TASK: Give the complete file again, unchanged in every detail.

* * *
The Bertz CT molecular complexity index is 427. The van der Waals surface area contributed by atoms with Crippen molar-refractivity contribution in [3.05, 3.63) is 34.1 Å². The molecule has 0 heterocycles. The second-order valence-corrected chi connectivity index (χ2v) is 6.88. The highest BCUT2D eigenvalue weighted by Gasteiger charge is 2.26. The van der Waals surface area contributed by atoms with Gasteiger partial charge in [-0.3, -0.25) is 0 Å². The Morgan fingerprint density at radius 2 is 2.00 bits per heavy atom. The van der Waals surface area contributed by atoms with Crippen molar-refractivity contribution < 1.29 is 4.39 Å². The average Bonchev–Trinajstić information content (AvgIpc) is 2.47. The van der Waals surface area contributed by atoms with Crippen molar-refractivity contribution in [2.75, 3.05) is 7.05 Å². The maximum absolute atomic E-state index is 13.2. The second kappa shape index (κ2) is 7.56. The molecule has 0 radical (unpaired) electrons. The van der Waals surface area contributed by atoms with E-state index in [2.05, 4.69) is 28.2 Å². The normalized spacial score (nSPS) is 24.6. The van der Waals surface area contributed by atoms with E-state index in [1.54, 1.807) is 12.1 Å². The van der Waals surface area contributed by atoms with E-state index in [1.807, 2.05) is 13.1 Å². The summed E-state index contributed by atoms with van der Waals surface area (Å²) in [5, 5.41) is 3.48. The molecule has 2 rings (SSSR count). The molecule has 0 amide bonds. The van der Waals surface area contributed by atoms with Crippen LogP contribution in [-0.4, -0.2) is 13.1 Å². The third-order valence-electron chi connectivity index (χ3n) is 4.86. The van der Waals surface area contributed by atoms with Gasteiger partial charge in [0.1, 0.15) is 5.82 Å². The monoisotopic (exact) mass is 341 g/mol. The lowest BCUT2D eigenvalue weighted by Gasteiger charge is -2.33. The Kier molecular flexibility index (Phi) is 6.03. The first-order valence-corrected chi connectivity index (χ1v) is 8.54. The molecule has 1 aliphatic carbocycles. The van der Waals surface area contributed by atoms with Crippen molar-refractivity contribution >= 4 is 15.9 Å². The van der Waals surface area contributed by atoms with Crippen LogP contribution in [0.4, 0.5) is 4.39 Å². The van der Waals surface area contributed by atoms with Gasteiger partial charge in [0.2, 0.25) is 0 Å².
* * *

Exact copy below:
The Bertz CT molecular complexity index is 427. The van der Waals surface area contributed by atoms with Crippen molar-refractivity contribution in [3.05, 3.63) is 34.1 Å². The molecule has 0 heterocycles. The second-order valence-corrected chi connectivity index (χ2v) is 6.88. The highest BCUT2D eigenvalue weighted by Gasteiger charge is 2.26. The van der Waals surface area contributed by atoms with Gasteiger partial charge in [-0.3, -0.25) is 0 Å². The Morgan fingerprint density at radius 2 is 2.00 bits per heavy atom. The van der Waals surface area contributed by atoms with Crippen molar-refractivity contribution < 1.29 is 4.39 Å². The average Bonchev–Trinajstić information content (AvgIpc) is 2.47. The van der Waals surface area contributed by atoms with Crippen molar-refractivity contribution in [2.75, 3.05) is 7.05 Å². The maximum absolute atomic E-state index is 13.2. The second kappa shape index (κ2) is 7.56. The molecule has 0 radical (unpaired) electrons. The van der Waals surface area contributed by atoms with E-state index in [2.05, 4.69) is 28.2 Å². The normalized spacial score (nSPS) is 24.6. The van der Waals surface area contributed by atoms with E-state index in [1.54, 1.807) is 12.1 Å². The van der Waals surface area contributed by atoms with E-state index in [1.807, 2.05) is 13.1 Å². The summed E-state index contributed by atoms with van der Waals surface area (Å²) in [5, 5.41) is 3.48. The molecule has 2 rings (SSSR count). The molecule has 0 amide bonds. The van der Waals surface area contributed by atoms with Crippen LogP contribution in [-0.4, -0.2) is 13.1 Å². The third-order valence-electron chi connectivity index (χ3n) is 4.86. The van der Waals surface area contributed by atoms with Gasteiger partial charge in [0.1, 0.15) is 5.82 Å². The monoisotopic (exact) mass is 341 g/mol. The lowest BCUT2D eigenvalue weighted by Gasteiger charge is -2.33. The Kier molecular flexibility index (Phi) is 6.03. The first-order valence-corrected chi connectivity index (χ1v) is 8.54. The molecule has 1 aliphatic carbocycles. The van der Waals surface area contributed by atoms with Crippen molar-refractivity contribution >= 4 is 15.9 Å². The van der Waals surface area contributed by atoms with Crippen LogP contribution in [0.4, 0.5) is 4.39 Å². The van der Waals surface area contributed by atoms with Gasteiger partial charge in [0.2, 0.25) is 0 Å².